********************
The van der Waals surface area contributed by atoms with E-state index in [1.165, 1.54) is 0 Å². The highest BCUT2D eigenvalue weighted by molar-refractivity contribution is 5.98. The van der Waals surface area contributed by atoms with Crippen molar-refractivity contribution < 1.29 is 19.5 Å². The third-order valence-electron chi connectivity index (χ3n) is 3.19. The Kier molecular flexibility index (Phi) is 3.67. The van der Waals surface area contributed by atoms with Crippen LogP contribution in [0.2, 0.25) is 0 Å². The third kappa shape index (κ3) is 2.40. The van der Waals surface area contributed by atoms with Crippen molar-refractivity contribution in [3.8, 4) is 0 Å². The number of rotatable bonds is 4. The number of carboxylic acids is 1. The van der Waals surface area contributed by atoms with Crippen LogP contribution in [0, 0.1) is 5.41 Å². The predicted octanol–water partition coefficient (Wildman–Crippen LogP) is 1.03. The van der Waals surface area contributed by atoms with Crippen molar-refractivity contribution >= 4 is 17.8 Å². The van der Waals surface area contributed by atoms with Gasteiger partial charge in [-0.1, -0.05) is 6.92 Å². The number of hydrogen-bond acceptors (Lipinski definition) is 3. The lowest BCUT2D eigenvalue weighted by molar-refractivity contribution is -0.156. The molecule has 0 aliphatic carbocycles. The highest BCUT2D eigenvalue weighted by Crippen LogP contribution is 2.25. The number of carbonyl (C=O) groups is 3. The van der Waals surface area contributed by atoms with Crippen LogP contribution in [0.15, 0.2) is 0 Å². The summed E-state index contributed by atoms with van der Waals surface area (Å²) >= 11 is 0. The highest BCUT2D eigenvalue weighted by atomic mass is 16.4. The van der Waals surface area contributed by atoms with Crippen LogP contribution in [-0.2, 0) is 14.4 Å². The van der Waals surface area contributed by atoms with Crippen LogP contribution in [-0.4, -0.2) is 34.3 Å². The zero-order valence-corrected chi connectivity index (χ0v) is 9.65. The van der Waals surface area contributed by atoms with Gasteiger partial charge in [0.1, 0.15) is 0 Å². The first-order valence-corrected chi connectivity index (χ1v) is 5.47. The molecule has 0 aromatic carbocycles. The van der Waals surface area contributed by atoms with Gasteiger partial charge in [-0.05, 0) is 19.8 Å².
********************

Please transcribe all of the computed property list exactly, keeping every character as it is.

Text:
The van der Waals surface area contributed by atoms with E-state index in [1.165, 1.54) is 0 Å². The highest BCUT2D eigenvalue weighted by molar-refractivity contribution is 5.98. The van der Waals surface area contributed by atoms with Crippen molar-refractivity contribution < 1.29 is 19.5 Å². The third-order valence-electron chi connectivity index (χ3n) is 3.19. The Kier molecular flexibility index (Phi) is 3.67. The van der Waals surface area contributed by atoms with Crippen LogP contribution in [0.2, 0.25) is 0 Å². The third kappa shape index (κ3) is 2.40. The van der Waals surface area contributed by atoms with Crippen molar-refractivity contribution in [3.8, 4) is 0 Å². The number of rotatable bonds is 4. The number of carboxylic acids is 1. The van der Waals surface area contributed by atoms with Crippen LogP contribution in [0, 0.1) is 5.41 Å². The predicted octanol–water partition coefficient (Wildman–Crippen LogP) is 1.03. The van der Waals surface area contributed by atoms with Crippen molar-refractivity contribution >= 4 is 17.8 Å². The van der Waals surface area contributed by atoms with Gasteiger partial charge in [-0.1, -0.05) is 6.92 Å². The number of hydrogen-bond acceptors (Lipinski definition) is 3. The lowest BCUT2D eigenvalue weighted by molar-refractivity contribution is -0.156. The molecule has 0 aliphatic carbocycles. The highest BCUT2D eigenvalue weighted by Crippen LogP contribution is 2.25. The number of carbonyl (C=O) groups is 3. The van der Waals surface area contributed by atoms with Crippen LogP contribution in [0.15, 0.2) is 0 Å². The summed E-state index contributed by atoms with van der Waals surface area (Å²) >= 11 is 0. The highest BCUT2D eigenvalue weighted by atomic mass is 16.4. The van der Waals surface area contributed by atoms with Crippen LogP contribution in [-0.2, 0) is 14.4 Å². The van der Waals surface area contributed by atoms with Crippen LogP contribution in [-0.4, -0.2) is 34.3 Å². The zero-order valence-corrected chi connectivity index (χ0v) is 9.65. The van der Waals surface area contributed by atoms with Gasteiger partial charge in [0.1, 0.15) is 0 Å². The first-order valence-corrected chi connectivity index (χ1v) is 5.47. The molecule has 0 aromatic carbocycles. The van der Waals surface area contributed by atoms with Gasteiger partial charge in [-0.05, 0) is 19.8 Å².